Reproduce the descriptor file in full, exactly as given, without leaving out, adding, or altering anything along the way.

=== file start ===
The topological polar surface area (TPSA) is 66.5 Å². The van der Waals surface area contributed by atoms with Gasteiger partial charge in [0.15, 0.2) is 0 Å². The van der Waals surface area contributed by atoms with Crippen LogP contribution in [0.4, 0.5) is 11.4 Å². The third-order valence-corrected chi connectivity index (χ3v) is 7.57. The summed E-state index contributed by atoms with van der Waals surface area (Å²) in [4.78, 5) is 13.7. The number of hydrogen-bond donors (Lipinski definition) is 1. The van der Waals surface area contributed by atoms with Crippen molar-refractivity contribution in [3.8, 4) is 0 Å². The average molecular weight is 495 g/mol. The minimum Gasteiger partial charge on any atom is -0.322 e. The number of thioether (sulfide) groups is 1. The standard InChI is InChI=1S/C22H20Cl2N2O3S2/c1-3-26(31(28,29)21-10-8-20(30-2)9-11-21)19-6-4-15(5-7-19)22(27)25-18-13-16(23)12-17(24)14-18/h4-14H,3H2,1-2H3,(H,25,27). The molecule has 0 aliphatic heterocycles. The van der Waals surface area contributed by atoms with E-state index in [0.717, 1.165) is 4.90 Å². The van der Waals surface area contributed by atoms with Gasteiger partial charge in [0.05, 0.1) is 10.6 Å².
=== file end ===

The topological polar surface area (TPSA) is 66.5 Å². The van der Waals surface area contributed by atoms with Gasteiger partial charge in [0.15, 0.2) is 0 Å². The van der Waals surface area contributed by atoms with Crippen LogP contribution in [0.4, 0.5) is 11.4 Å². The third-order valence-corrected chi connectivity index (χ3v) is 7.57. The summed E-state index contributed by atoms with van der Waals surface area (Å²) in [4.78, 5) is 13.7. The number of hydrogen-bond donors (Lipinski definition) is 1. The van der Waals surface area contributed by atoms with Crippen molar-refractivity contribution in [3.8, 4) is 0 Å². The average molecular weight is 495 g/mol. The minimum Gasteiger partial charge on any atom is -0.322 e. The number of thioether (sulfide) groups is 1. The standard InChI is InChI=1S/C22H20Cl2N2O3S2/c1-3-26(31(28,29)21-10-8-20(30-2)9-11-21)19-6-4-15(5-7-19)22(27)25-18-13-16(23)12-17(24)14-18/h4-14H,3H2,1-2H3,(H,25,27). The molecule has 0 aliphatic heterocycles. The van der Waals surface area contributed by atoms with E-state index in [0.717, 1.165) is 4.90 Å². The van der Waals surface area contributed by atoms with Gasteiger partial charge in [0.05, 0.1) is 10.6 Å².